ERRORS Appearing in the PROCEEDINGS IN THE HOUSE Of PEERS IN PARLIAMENT In the First and Second Years of the Reign of King CHARLES the First In the Case betwixt Robert De Vere Earl of Oxford and the Lord Willoughby of Eresby Concerning the Office of Great Chamberlain of England LONDON Printed in the Year 1661. Errors appearing in the Proceedings in the House of PEERES in Parliament in the First and Second yeares of the Raign of King Charles the First in the Case betwixt Robert de Vere Earl of Oxford and the Lord Willoughby of Eresby concerning the Office of Great Chamberlain of England THe Intention of the KINGS Reference directing the Lords in Parliament to take the Judges Assistance and advice in matter of Law was not performed when they took the opinion but of Five Judges which were not half of the Judges of England Did not certifie the King according to his Reference âhat they found but only the majority of the Judges opiââons Did give their advice when they were only to certifie âhat they found and their opinions there being a grand difâââence betwixt an opinion of the Lords in Parliament declaring in which of the Competitors the Right resided and an advice of the Lords in Parliament how and in what manner his late Majestie should declare and settle the Earldome upon One and the Office upon the Other In the Report of the Judges of the 20th of March 1625 to the Peers in Parliament Recorded in the Journals of the House of Peeres there is a manifest Error as concerning the said Office of Great Chamberlain the Baronies of Bulbeck Sandford and Badlesmere for that they do therein mention that the Baronies of Bulbeck Sandford and Badlesmere descended to the general Heirs Of John the Fourth Earl of Oxford who had Issue John the Fifth Earl of Oxford and three Daughters one of them married to the Lord Latimer another to Wingfield and another to Knightley Which John the Fifth Earl of Oxford dying without Issue those Baronies descended upon his said Daughters and Heirs And being not divideable are and do remain in the Crown Whereupon the House agreed upon the Question That the Baronies of Bulbeck Sandford and Badlesmere are in the Kings disposition Whereas in truth It was John the Fourth Earl of Oxford of that Christian name who dyed in 18. H. 8. without Issue And the three Daughters mentioned were neither the Daughters of the said John the Fourth nor of the said John the Fifth But of Sir George Vere Knight third Son of John the Second Earl of Oxford who dyed in primo E. 4. And the said John the Fifth Earl of Oxford was the Father of John the Sixth Earl of Oxford of that Christian name from whom descended Edward Earl of Oxford and Henry Earl of Oxford his Son deceased without Issue and Awbrey de Vere his Second Son great Grandfather of Awbrey de Vere now Earl of Oxford And by the Judges not stating the whole Fact and the Lords in Parliament not certifying as the King required them what they found there happened also other manifest Errors in that Certificate and opinion viz. a making a Descent and Title to the said Lord Willoughby of the Office of Great Chamberlain in Fee which could not be if John the Fifth Earl of Oxford dyed without Issue leaving his three Daughters and Heirs who were as aforesaid severally marryed to the Lord Latimer and to Wingfield and Knightley For that there would then have been a descent to those three Daughters and Heirs of the Office of Great Chamberlain aswell as they supposed of the Baronies of Bulbeck Sandford and Badlesmere Whether they were the Sisters and Heirs as in truth they were of John the Fourth Earl of Oxford who dyed without Issue or the Daughters and Heirs as in truth they were not of John the Fifth Earl of Oxford who dyed not without Issue but hath Issue and Heir Male of his body Awbrey Earl of Oxford now living And if the Office be not dividable or as they concluded the Baronies to be must by their own reasons and opinion be in the King Or if John the Sixth Earl of Oxford Father of Mary the Lord Willoughbies Ancestress was not seized of the said Office in 4. Eliz. when he made the Deed of Uses or Intail Or if he were and did forfeit it by alienating that Office without the Kings Licence or pardon of Alienation which appears by the Arguments of the Lord Chief Justice Crew and Justice Dodridge to be a more then an ordinary point stirred in that case And if Tradition say truth was the only cause of Baron Trevors casting Vote Error and Opinion the Office of Great Chamberlain yet remaineth in the King And if the then Judges had rightly certified the Lords in Parliament in that particular and concerning that point It would have appeared to the Lords in Parliament or to His late Majestie if their Certificate opinion had not been mis-guided that the right of the said Office of Great Chamberlain was in the Earâs of Oxford according to the antient and constant usage and course of Baronies Offices and Places of Honor in England which hath as may be proved by divers precedents in other Families alwaies taken care that such Honors and Dignities should remain to the Heirs Males on whom the Lands of the Baronies though not the Baronies and Honors themselvs were entailed and passed by the Heirs Female though nearer in blood to the Ancestor which last enjoyed them and settled them upon the Males in a collateral line where the Males of the right line dyed without Issue Male being most agreeable tot he intention and meaning of the Grant of the said Office to Albericke de Vere Ancestor of the now Earl of Oxford by King H. 1. the said Office being not to be executed by a Woman to wear a Staff or attend the King in his Bedchamber Or if the Office of Great Chamberlain of England had in strictness of Law reverted to the Crown and come to the King he might where it was not dividable amongst Heirs Females have settled it as was done in this particular Office of Great Chamberlain upon an Earl of Oxford in 18. H. 8. And when the five Judges nemine dissentiente had the 20th day of March 1625. made their Report and certified their opinion to the House of Peers in Parliament that the Earldom of Oxford by virtue of an Intail by Act of Parliament in 16. R. 2. was descended and of right ought to come to the said Robert Earl of Oxford and the Heirs Male of his body The Lords in Parliament did the 22d. day of that March agree upon the question That the Earldom of Oxford was descended and ought of right to come to the Heir Male nemine dissentiente And agreeing upon the question concerning the said Office of Great Chamberlain that the Judges should consider and report to the House whether the Earl of Oxford who made the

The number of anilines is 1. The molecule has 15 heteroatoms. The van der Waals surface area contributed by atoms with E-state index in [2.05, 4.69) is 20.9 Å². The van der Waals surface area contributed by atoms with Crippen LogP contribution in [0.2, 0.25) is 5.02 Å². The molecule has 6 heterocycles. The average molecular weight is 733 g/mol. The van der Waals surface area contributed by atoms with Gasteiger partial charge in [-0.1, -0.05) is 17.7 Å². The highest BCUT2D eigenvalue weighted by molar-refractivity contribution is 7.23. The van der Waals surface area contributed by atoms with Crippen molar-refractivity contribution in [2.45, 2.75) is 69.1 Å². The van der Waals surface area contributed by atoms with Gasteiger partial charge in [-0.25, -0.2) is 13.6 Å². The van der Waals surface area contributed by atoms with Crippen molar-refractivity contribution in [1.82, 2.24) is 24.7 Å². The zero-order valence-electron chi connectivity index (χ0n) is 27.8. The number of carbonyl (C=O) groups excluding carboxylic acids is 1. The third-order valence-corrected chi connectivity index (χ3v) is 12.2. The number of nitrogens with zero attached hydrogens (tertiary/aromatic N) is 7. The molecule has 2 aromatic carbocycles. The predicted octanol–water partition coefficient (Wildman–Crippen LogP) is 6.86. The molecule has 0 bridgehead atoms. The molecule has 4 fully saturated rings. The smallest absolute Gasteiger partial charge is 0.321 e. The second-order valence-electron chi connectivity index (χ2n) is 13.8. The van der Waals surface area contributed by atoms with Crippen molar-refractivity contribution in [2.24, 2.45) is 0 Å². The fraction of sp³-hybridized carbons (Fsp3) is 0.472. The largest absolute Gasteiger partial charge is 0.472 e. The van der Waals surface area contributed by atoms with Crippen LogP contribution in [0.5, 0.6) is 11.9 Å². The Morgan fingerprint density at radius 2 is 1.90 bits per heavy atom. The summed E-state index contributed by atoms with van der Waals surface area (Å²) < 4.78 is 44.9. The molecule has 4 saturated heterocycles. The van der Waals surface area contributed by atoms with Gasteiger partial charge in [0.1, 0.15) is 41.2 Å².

Intail of the said Office were at that time seized of the said Office And admitting he were seized of the said Office Then whether such an Office may be conveyed by way of limitting uses The former of which Questions viz Whether John Earl of Oxford was seized of the said Office when he made the said Intail doth not at all appear in the Report of the Judges to have been considered as the House directed The Chief Justice Crew not at all mentioning it in his Argument And Justice Dodridge only leaving it as a matter of Fact not proved admitted it only by way of Supposition which by evidence since come to the Earl of Oxfords hands can be fully proved And the 20th of that March 1625. The Petition of William Earl of Derby and Elizabeth his Wife eldest Daughter of Edward Earl of Oxford to the King Praying His Majesty to give Order that the Lords in Parliament might upon the hearing of the Judges Opinions forbear to give their Voices for the Lord Willoughby in any thing which ought to descend upon the Heir general The Petitioners conceiving that their Title in right of the said Lady Elizabeth eldest Daughter of the said Edward Earl of Oxford Father of the said Henry Earl of Oxford ought to be preferred Being read in the House of Peers and the Lord Keeper signifying that His Majesty had referred that Petition unto their Lordships in such manner as He did reser the other Petitions Before the Judges Report of their Opinions concerning the Competitors the Earl of Oxford and the said Lord Willoughby and their several Claims to the Earldom of Oxford and Office of Great Chamberlain of England And giving in their several Opinions and the Reasons of their differences in opinion touching the said Office of Great Chamberlain of England upon Tuesday the 28th of March 1626. The House notwithstanding the Petition of the Earl of Derby and his Wife to be first heard before they should give their Votes concerning the Title of the said Lord Willoughby to the Office of Lord Great Chamberlain And their Order made the said 28th day of March 1626. That they would hear the Councel of the said Earl of Derby and the Lady Elizabeth his Wife and the Lord Willoughby at the Bar the next Thursday morning And then if the time would permit give their Resolutions touching the said Office Did notwithstanding that the Councel of the said Earl of Derby and his Lady and the Lord Willoughby were not as appeareth by the Journals of the House of Peers in Parliament heard the said Thursday being the 30th of March nor upon the next day being Fryday the 31. of that Moneth of March but respited until the first of April 1626. which was the next day after put the said 31. day of March 1626. to the Question Resolve and Agree that the said Office of Lord great Chamberlain was come and descended to the Heir General of the last Earl of Oxford not determining or mentioning whether the said Lord Willoughby or the Lady Elizabeth the Wife of the said Earl of Derby or the Lord Windsor not Petitioning were the Heirs general or which of them were of the half or the whole Blood to the last Earl of Oxford or for what reason or upon what grounds the Heirs of the Lord Latimer Wingfield and Knightley or the Lord Windsor and the Earl of Derby and his Wife were excluded which in that Case would have been necessary And the Duke of Buckingham thereupon signifying to the House that the King required that His Councel might be heard touching his Title and Claim to the Gift of the said Office It appeareth that that Vote and Resolve touching the descending of the said Office to the Heir General of the last Earl of Oxford was made before the Councel of the said Lady Elizabeth and the Earl of Derby were at all heard and before it could be discerned or determined by the House which of the Competitors viz. The said Lord Willoughby or the Earl of Derby's Lady were the Heirs General And before the Kings Title was heard or inquired into And upon the hearing afterwards of the Councel of the Competitors viz. The said Earl of Derby and his Wife the Lord Willoughby it doth not appear by the Journals of the House that the Judges were at all consulted or any Report made by them touching the Earl of Derbey's Petition Though in the Certificate of the House to His Majesty there is mention made that they had consulted the Judges which is to be understood in relation only to the Case betwixt the Earl of Oxford and the Lord Willoughby wherein they were consulted but not of the Earl of Derby wherein they were not consulted And the house did certifie the Iudges opinions That the Office of great Chamberlaine did belong to the said Lord Willoughby When in their Vote and Resolves of the 31 th of March 1626. they did only agree that it belonged to the Heir General not naming or mentioning which of the Competitors viz. the said Earl of Derby and the Lady Elizabeth his Wife or the Lord Willoughby was that Heir General And Justice Dodridge one of the three Judges who is supposed to have made the Majority of Voices That the Office of Great Chamberlain of England did belong to the said Lord Willoughby as Heir General of Henry the last Earl of Oxford deceased did not resolve or declare that the said Office of Great Chamberlain did as Justice Yelverton and Baron Trevor had declared it appertain to the said Lord Willoughby as Heir General to Henry the last Earl of Oxon but to the Heir General of Henry the last Earl of Oxford without naming the said Lord Willoughby or determining who was that Heir General So as it may well be concluded that there was but two Judges that declared the Lord Willoughby to be that Heir General And then not three Judges of the five nor the majority of those five Judges did as the Certificate of the House bearing date the fifth day of that April alleageth resolve that the said Office of Lord great Chamberlain did belong to the said Lord Willoughby For that if the Lord Windsors Lord Willoughbyes and the Countess of Derbeys Ancestors were of the half blood to Edward and Henry Earls of Oxford the said Robert Earl of Oxford was of the whole blood and collaterall line the linea recta being expired to John Earl of Oxford who in 4. Eliz. entailed upon him in Remainder the Office of Lord Great Chamberlaine and all the Lands belonging to the Earldom of Oxford some of which viz. The Castle of Hedingham being the Caput Baroniae and parcel of the Earldome were held in Grand Serjeanty by the Service of being great Chamberlaine And the Lord Willoughby could not as the house certified the King and as some of the Judges resolved be heire generall to Henry Earl of Oxford to whom his mother was but of the halfe blood but if heir generall to any must have been heir generall to the said Edward Earl of Oxford And upon the Resolves of the Peers in Parliament before the Kings Counsel were heard in it that the Office did descend to the Heir General of the last Earl of Oxford and their Resolves after hearing of the Kings Counsel that there should be a Salvo Jure Regis if the matter of Fact had been as it ought to have been truly stated to the King His Majesty might as in such Cases was usual have advised with his Councel learned in the Law how and in what manner to have given his Judgement therein Which advice with the Kings Councel learned in the Law appeareth not to have been taken Nor any Report made to the House of Peers of the Kings acceptance or liking of their Opinion and Certificate as it was of Queen Elizabeth in the 29th year of her Raign in the Case betwixt the Lord La Ware and the Lord Berkly for precedency The delivery of the Staff shortly after to the Lord Willoughby and his taking his pâace in the House of Peers according to the Statute of H. 8. makes not a legal Judgement either of the King or the House of Peers in Parliament For that doth not signifie any more then an Office during the Kings pleasure and a Temporary estate therein as when Sir Thomas Erpingham and others heretofore had and enjoyed that Office whilst it was wrongfully detained from the Earls of Oxford And if the King had given any Judgement in this Case it would have been in the form or manner usual of Judgements given and entred in Parliament As in that memorable Case betwixt John Earl of Arundel and John Duke of Norff. touching the Earldome of Arundel which the Duke of Norff. claimed as Heir General and the Earl of Arundel by reason of the possession of the Castle and Lordship of Arundel to which the Earldome of Arundel was united and appurtenant both the Competitors having Petitioned King H. 6. in Parliament in An. 11. of his Raign the Judgement was so emnly in this form and manner viz. Audita intellecta Petitione habitaque super materiis in eadem contentis aliis praemissis cum Justiciariis aliis Legis peritis ac caeteris de Consilio Domini Regis in dicto Parliamento existentibus deliberatione communicatione avisamento auditis etiam hinc inde nonnullis profundis et maturis rationibus allegationibus et motivis de Avisamento Assensu Praelatorum Ducum Comitum Baronum in instanti Parliamento existentium Dominus Rex hiis aliis ductus considerationibus motivis Decrevit Instituit Declaravit c. Salvo Jure ipsius Ducis Norfolciae vel alterius cujuslibet in hac parte c. And the like or in the form of a Judgment entred upon the Parliament Roll where the Questions for precedency betwixt Humfrey Duke of Buckingham and Henry Duke of Warwick in 23. H. 6. And in 26. H. 6. for precedency betwixt Thomas Earl of Devonshire and William Earl of Arundell